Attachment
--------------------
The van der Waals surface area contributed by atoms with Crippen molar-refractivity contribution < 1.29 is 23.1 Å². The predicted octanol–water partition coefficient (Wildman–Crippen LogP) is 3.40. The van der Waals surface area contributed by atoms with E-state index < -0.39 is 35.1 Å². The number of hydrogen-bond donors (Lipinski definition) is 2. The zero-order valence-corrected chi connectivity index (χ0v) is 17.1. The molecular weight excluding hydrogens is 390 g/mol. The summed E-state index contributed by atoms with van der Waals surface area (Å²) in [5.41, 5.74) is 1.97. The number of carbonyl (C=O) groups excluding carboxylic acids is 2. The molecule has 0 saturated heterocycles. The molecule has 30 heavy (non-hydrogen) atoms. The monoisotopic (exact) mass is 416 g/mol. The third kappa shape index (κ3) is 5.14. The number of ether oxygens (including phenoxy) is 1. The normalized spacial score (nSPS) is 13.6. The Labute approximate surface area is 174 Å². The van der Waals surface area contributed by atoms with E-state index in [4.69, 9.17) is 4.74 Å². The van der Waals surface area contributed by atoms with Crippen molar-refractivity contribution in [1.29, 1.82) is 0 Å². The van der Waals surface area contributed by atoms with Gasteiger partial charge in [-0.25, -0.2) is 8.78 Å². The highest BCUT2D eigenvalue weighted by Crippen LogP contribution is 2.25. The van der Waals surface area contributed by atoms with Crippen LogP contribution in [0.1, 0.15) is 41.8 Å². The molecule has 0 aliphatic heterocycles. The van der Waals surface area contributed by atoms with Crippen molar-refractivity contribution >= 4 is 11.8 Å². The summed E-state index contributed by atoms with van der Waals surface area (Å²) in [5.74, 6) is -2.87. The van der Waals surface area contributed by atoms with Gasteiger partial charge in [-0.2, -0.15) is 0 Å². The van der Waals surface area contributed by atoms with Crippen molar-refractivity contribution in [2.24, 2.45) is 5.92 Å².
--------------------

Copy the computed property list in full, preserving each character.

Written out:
The van der Waals surface area contributed by atoms with Crippen molar-refractivity contribution < 1.29 is 23.1 Å². The predicted octanol–water partition coefficient (Wildman–Crippen LogP) is 3.40. The van der Waals surface area contributed by atoms with E-state index < -0.39 is 35.1 Å². The number of hydrogen-bond donors (Lipinski definition) is 2. The zero-order valence-corrected chi connectivity index (χ0v) is 17.1. The molecular weight excluding hydrogens is 390 g/mol. The summed E-state index contributed by atoms with van der Waals surface area (Å²) in [5.41, 5.74) is 1.97. The number of carbonyl (C=O) groups excluding carboxylic acids is 2. The molecule has 0 saturated heterocycles. The molecule has 30 heavy (non-hydrogen) atoms. The monoisotopic (exact) mass is 416 g/mol. The third kappa shape index (κ3) is 5.14. The number of ether oxygens (including phenoxy) is 1. The normalized spacial score (nSPS) is 13.6. The Labute approximate surface area is 174 Å². The van der Waals surface area contributed by atoms with E-state index in [4.69, 9.17) is 4.74 Å². The van der Waals surface area contributed by atoms with Crippen molar-refractivity contribution in [1.29, 1.82) is 0 Å². The van der Waals surface area contributed by atoms with Gasteiger partial charge in [-0.25, -0.2) is 8.78 Å². The highest BCUT2D eigenvalue weighted by Crippen LogP contribution is 2.25. The van der Waals surface area contributed by atoms with Crippen LogP contribution in [0.1, 0.15) is 41.8 Å². The molecule has 0 aliphatic heterocycles. The van der Waals surface area contributed by atoms with Crippen molar-refractivity contribution >= 4 is 11.8 Å². The summed E-state index contributed by atoms with van der Waals surface area (Å²) in [5.74, 6) is -2.87. The van der Waals surface area contributed by atoms with Gasteiger partial charge in [-0.2, -0.15) is 0 Å². The van der Waals surface area contributed by atoms with Crippen molar-refractivity contribution in [2.24, 2.45) is 5.92 Å².